Partisan Identity Is The Most Important: A Speech From NPR’s Mara Liasson

Chaos, polarization and resistance were focus points of an NPR journalist’s speech Wednesday at the University of Maryland, where she discussed the status of journalism under president Donald Trump’s administration.

Mara Liasson, a national political correspondent with over 30 years of reporting experience, presented “The Political Landscape: Dealing with Hate and Bias in Washington.”

She said drama-filled, politically-based TV shows like House of Cards and The West Wing remind her of current coverage of the president.

“The Trump show is now in its second season,” Liasson said.

Standing on stage in the Gildenhorn Recital Hall at The Clarice Smith Performing Arts Center, Liasson added that “Trump is increasingly confident doing things his own way.”

The issuing of executive orders restricting travel and the fate of young immigrants who are a part of the Deferred Action for Childhood Arrivals administrative program are factors that create drama, suspense and uncertainty, according to Liasson.

While Liasson conceded that “all modern presidents are polarizing,” she also said that the increasing polarization within the United States is bleeding over into the Republican Party as well.

Rumors that Trump might fire special counsel Robert Mueller, Liasson said, seem like a “red line for Republicans in Congress” not to be crossed by the president.

She said that Republicans are more willing to accept things from Trump that they never did before. Republicans used to be more agreeable on subject matter like immigration, trade and deficits, said Liasson.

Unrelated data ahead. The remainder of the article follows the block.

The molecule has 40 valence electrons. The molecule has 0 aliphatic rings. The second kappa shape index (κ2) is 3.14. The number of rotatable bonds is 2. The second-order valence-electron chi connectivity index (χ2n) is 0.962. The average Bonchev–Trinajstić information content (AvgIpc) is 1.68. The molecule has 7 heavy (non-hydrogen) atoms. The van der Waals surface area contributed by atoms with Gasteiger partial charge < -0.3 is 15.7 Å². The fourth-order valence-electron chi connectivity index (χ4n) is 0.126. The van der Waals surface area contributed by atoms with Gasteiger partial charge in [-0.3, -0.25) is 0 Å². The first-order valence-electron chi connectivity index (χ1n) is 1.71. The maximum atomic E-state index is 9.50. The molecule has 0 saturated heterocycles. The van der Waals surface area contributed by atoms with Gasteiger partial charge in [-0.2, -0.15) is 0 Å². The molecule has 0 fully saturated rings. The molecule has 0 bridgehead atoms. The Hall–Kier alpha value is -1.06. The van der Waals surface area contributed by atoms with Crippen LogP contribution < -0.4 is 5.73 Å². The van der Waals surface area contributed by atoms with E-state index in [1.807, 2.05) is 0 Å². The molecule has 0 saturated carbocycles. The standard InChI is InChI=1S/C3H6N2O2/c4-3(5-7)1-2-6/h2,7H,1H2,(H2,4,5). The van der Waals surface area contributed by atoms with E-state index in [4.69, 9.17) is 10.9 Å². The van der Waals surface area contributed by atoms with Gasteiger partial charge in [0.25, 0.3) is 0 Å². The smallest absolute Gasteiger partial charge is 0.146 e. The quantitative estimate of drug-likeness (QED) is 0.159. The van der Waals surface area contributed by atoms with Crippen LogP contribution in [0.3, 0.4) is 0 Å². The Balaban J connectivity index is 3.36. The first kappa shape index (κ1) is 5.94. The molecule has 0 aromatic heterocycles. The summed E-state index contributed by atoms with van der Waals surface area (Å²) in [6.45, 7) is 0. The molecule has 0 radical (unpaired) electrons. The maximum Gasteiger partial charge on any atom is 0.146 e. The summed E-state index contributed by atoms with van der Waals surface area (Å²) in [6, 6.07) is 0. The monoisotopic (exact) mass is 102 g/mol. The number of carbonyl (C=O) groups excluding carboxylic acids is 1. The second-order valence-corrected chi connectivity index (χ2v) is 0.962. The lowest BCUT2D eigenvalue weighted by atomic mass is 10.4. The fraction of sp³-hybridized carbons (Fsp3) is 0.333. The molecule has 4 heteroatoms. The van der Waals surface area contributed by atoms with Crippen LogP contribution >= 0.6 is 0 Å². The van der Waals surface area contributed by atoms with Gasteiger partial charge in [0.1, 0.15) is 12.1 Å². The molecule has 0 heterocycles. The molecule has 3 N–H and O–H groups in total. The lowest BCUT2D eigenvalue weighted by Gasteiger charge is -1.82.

Furthermore, Liasson said that such changes in position make it seem like Trump has “managed to remake the party in his own image.”

According to Liasson, there used to be a lot more conservative Democrats and liberal Republicans at a hearty center, where “deals got made, compromises got done.”

Now, Americans seem to be self-segregating based on more than just race, but religious and political views, too, said Liasson.

“Partisan identity is now the most important identity,” she said.

However, such an importance placed on political perspectives has led to what Liasson referred to as a “blue wave” of Democrats who have been motivated by Trump to vote and run for office.

Bonnie Thornton Dill, a dean at the College of Arts and Humanities at this university, said that Liasson talks of resistance, being “actively engaged and pushing back.”

As a part of the Worldwise Arts and Humanities Dean’s Lecture Series, Dill said that Liasson’s speech was meant to help encourage communities on and off campus “to consider rhetoric and actions that sew bigotry” in order to overcome them.

Trump’s rhetoric has provided Democratic candidates a platform on which they can run on “antidotes to chaos and division,” said Liasson.